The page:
At this juncture, Marshal Marmont arrived in Lyons; and his first difficulty arose from the clouds of misrepresentation through which he was obliged to view every thing. For the statements of all persons in office, except onc, agreed, with a marvellors uniformity, in painting the situation of the districts as next to rebellious; and they detailed a multitude of particular facts, scarcely possible to resist, in support of their accounts ; -openly accusing of sinister views the only one of their number who differed from them, and offering apparently conclusive proofs of the charge. For a moment there seemed no possibility of doubting at least the general truth of their representations; and a minister at a distance, who only received such uniform accounts, and could not see with his own eyes, (or a secret committee who obtained inforination from the minister), would hardly have been justified in questioning their accuracy. But as soon as the Marshal went out of the circle of the constituted authorities, conversed with the most respectable individuals of all classes, examined himself every proceeding, especially of the Prevotal Courts, and saw plainly all that had been done by some and suffered by others, the facts appeared in their true colours; and the causes of the miserable state into which Lyons was plunged could no longer be concealed from his view. Let the English reader ponder well the following passage, in which the chief of those causes is described; and if it brings unpleasant reflexions to his mind--it, instead of renewing his indignation at the arts practised last year, it should smite him with a consciousness that he suffered himself to be deluded by the fabrications of our plot-mongers, and under that influence to join in wounding the liberties of his country, let him atone for his error by firmly resolving in future always to watch the ministers with redoubled jealousy when they set themselves about accusing the people of disaffection.

La ville de Lyon et les communes qui l'entourent avaient vu renaître pour elles le régime de 1793. Comme alors, les hommes qui avaient le pouvoir proclamaient que la terreur seule pouvait le faire respecter, et n'agissaient que trop bien en conséquence de ce principe; comme alors, la haine avait pris la place de la justice, et tous les moyens paraissaient légitimes pour écraser ceux qu'on regardait


comme des ennemis. Dans ces derniers temps, on ne frappait les victimes qu'après les avoir trompées, et la violence n'était que le dernier terme des combinaisons les plus révoltantes.

Une foule d'agens parcouraient la ville et les campagnes, s'introduisaient dans les cabarets et jusque dans les maisons particulières, y prenaient le rôle d'un mécontent, exhalaient les plaintes les plus vives contre l'autorité, annonçaient des changemens, des revolutions ; et s'ils arrachaient un signe d'approbation à de malheureux citoyens pressés par la misère, ou tourmentés par mille vexations, ils s'empressaient d'aller les dénoncer et recueillir le prix de leurs infâmes stratagèmes.

Les procédures de la cour prévôtale ont attesté l'emploi de ces moyens odieux, mais l'excès même avec lequel on s'y livrait les a bientốt rendus publics': chacune des autorités ayant ses moyens de police à part, à chaque instant ces vils instrumens se rencontraient sans se connaître, s'attaquaient avec une égale ardeur, et bientôt le moins diligent, dénoncé par l'autre, expiait un moment sous les verroux son infamie. Il fallait alors décliner sa mission : l'autorité intervenait pour réclamer son agent ; le prisonnier disparaissait, et allait ailleurs chercher une nouvelle proie, ou préparer un nouveau scandale.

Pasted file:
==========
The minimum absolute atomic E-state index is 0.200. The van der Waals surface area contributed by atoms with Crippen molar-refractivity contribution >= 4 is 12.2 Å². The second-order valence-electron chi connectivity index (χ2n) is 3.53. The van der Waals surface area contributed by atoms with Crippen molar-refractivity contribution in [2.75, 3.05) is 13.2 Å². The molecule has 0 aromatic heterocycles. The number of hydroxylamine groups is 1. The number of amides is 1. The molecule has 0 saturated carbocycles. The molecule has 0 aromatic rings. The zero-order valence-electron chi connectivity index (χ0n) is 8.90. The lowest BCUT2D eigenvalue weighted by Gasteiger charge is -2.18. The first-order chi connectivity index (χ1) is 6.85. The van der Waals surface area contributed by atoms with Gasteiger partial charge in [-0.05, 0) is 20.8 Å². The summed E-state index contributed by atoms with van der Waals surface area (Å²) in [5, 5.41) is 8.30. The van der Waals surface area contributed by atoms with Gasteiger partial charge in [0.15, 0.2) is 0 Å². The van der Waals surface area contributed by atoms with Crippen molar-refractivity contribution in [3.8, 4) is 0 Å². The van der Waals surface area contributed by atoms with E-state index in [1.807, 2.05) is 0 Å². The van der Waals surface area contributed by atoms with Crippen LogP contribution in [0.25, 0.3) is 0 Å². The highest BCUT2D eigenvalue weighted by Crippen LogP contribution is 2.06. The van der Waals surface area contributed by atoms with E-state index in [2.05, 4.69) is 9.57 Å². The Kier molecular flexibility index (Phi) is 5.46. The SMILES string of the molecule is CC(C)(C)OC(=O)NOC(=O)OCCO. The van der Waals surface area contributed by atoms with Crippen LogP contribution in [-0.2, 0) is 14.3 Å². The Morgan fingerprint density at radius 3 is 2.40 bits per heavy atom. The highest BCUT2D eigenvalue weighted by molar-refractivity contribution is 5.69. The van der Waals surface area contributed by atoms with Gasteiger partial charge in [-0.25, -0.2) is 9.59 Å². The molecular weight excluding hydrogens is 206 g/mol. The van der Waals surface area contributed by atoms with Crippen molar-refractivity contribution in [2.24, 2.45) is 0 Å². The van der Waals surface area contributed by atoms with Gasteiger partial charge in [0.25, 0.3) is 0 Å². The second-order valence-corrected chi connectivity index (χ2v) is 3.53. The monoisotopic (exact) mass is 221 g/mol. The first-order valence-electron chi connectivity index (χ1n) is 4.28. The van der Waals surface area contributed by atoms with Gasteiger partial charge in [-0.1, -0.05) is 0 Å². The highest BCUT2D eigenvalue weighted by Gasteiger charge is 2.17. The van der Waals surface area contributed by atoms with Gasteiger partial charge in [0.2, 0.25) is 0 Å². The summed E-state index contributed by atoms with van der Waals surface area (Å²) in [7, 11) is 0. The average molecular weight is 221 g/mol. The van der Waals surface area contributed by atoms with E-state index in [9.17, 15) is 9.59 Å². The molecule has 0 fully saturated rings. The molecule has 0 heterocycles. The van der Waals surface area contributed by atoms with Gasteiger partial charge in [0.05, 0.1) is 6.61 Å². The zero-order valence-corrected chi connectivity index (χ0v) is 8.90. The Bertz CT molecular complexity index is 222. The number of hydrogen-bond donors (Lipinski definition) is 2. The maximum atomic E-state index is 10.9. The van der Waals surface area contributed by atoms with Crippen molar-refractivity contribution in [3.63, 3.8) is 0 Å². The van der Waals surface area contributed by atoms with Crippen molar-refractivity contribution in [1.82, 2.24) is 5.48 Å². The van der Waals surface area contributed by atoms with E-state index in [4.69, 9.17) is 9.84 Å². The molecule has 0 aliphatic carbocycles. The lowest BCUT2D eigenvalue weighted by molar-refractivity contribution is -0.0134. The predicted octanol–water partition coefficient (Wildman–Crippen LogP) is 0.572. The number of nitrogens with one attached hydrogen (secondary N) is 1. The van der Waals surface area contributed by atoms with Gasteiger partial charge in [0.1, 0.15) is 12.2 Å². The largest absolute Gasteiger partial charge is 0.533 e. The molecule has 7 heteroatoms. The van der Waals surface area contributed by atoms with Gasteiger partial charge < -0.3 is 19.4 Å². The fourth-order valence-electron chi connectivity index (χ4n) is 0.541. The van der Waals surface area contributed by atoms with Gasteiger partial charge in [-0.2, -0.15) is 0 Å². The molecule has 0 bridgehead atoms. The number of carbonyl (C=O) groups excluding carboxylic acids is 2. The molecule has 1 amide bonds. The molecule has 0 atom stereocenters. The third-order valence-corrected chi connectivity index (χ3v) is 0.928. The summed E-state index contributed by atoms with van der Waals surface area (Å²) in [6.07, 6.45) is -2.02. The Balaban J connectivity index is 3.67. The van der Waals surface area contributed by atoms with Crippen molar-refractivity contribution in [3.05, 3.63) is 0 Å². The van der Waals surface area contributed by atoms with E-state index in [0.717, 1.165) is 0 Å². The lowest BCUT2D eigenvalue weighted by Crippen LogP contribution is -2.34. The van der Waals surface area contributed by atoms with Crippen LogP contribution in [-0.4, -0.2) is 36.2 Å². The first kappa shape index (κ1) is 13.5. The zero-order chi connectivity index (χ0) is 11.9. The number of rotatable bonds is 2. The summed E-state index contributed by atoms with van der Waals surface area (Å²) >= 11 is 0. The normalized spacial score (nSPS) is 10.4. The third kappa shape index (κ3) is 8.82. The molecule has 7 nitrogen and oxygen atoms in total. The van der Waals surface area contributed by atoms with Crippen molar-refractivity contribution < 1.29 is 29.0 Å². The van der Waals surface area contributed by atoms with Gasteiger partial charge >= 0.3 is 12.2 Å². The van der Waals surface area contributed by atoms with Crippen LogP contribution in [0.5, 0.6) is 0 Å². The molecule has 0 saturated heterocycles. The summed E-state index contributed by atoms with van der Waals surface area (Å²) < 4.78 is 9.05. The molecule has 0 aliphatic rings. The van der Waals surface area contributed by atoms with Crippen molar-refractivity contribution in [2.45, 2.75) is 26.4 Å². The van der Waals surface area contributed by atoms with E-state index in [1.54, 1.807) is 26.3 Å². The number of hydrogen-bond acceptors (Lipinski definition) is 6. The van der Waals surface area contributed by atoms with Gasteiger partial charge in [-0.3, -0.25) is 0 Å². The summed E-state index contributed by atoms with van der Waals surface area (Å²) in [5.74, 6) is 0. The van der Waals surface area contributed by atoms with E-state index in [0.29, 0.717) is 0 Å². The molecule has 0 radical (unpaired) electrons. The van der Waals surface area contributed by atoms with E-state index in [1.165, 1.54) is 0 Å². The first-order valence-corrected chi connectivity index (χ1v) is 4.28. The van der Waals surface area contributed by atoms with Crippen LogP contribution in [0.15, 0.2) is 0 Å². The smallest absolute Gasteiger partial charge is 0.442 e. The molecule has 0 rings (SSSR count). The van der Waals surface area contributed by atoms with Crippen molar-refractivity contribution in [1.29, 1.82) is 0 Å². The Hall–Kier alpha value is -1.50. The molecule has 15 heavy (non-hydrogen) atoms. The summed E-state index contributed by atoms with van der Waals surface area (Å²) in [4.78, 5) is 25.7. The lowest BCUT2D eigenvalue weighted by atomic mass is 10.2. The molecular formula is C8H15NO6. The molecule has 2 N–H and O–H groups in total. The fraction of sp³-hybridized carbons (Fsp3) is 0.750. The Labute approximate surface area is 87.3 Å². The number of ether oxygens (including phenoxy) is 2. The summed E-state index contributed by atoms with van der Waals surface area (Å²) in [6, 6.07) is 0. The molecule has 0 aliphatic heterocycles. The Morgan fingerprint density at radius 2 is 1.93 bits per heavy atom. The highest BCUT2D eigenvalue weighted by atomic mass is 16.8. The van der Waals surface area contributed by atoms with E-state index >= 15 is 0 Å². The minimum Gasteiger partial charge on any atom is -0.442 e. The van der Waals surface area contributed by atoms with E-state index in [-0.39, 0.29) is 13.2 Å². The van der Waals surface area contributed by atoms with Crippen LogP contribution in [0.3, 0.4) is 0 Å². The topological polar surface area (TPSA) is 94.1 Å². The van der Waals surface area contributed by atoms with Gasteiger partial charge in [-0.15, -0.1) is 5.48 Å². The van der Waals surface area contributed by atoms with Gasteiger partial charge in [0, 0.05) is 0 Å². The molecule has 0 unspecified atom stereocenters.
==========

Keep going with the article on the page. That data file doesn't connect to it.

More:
• A l'aide de ces nombreux délateurs, les prisons regorgeaient de victimes entassées avec un tel désordre, que la lecture seule des registres d'écrou prouvait à quel point était porté le mépris des lois et de l'humanité : indépendamment de celles que la procédure ordinaire plaçait sous la main de la cour prévôtale, on voyait encore dans les caves de l'hôtel de ville, des centaines de malheureux, victimes de vaines terreurs ou de funestes conseils ; et là, ces malheureux, privés de tous soins comme de tout secours, attendaient pendant des mois entiers la faveur d'être interrogés; et tel, qui ne l'a été qu'au bout de quatre-vingt-deux jours, a fini par être acquitté : l'arbitraire était porté dans toutes les parties de l'administration. Les autorités municipales prenaient des arrêtés contraires aux lois, et condamnaient à l'emprisonnement pour des faits qu'aucune loi ne considère comme des délits.' p. 8–10.

Thus far the cases of our own Home Department and that of France are nearly parallel ; but the local magistracy of Lyons, it must be confessed, carried their vigour a little further than our most active dealers in plot dared, with the rigours of parliamentary inquiry awaiting them.

• Des colonnes mobiles parcouraient les campagnes, imposaient arbitrairement telle commune à leur fournir, non pas seulement des vivres qui ne leur étaient pas dus, mais des effets d'habillement.

Des détachemens chargés de protéger de cruelles exécutions ont ajouté à l'horreur de ce spectacle, en insultant, en maltraitant les femmes et les enfans que la terreur n'avaient pas fait fuir de leur domicile, l'épouse qu'on venait de rendre veuve, la mère dont on venait de frapper l'enfant.

Et lorsqu'un cri d'indignation générale a forcé de livrer les cour